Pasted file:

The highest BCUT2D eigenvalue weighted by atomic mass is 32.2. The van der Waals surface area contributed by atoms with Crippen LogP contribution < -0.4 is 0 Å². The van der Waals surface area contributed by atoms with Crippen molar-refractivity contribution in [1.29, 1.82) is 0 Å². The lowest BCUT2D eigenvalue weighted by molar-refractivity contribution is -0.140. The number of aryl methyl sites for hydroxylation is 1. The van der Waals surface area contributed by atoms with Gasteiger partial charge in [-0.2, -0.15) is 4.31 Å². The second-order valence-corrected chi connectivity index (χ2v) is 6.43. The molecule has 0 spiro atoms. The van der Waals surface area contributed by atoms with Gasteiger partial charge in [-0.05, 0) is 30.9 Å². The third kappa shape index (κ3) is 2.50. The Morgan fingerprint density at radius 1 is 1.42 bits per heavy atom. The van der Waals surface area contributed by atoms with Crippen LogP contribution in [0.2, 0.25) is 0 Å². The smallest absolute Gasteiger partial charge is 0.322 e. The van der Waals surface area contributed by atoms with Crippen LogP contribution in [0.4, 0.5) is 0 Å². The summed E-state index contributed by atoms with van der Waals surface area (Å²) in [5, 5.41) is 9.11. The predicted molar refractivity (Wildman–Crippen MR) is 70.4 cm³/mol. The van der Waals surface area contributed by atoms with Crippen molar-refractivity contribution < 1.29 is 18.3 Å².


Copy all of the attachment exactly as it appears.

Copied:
The highest BCUT2D eigenvalue weighted by atomic mass is 32.2. The van der Waals surface area contributed by atoms with Crippen LogP contribution < -0.4 is 0 Å². The van der Waals surface area contributed by atoms with Crippen molar-refractivity contribution in [1.29, 1.82) is 0 Å². The lowest BCUT2D eigenvalue weighted by molar-refractivity contribution is -0.140. The number of aryl methyl sites for hydroxylation is 1. The van der Waals surface area contributed by atoms with Gasteiger partial charge in [-0.2, -0.15) is 4.31 Å². The second-order valence-corrected chi connectivity index (χ2v) is 6.43. The molecule has 0 spiro atoms. The van der Waals surface area contributed by atoms with Gasteiger partial charge in [-0.05, 0) is 30.9 Å². The third kappa shape index (κ3) is 2.50. The Morgan fingerprint density at radius 1 is 1.42 bits per heavy atom. The van der Waals surface area contributed by atoms with Crippen LogP contribution in [0.2, 0.25) is 0 Å². The smallest absolute Gasteiger partial charge is 0.322 e. The van der Waals surface area contributed by atoms with Crippen LogP contribution in [0.4, 0.5) is 0 Å². The summed E-state index contributed by atoms with van der Waals surface area (Å²) in [5, 5.41) is 9.11. The predicted molar refractivity (Wildman–Crippen MR) is 70.4 cm³/mol. The van der Waals surface area contributed by atoms with Crippen molar-refractivity contribution < 1.29 is 18.3 Å².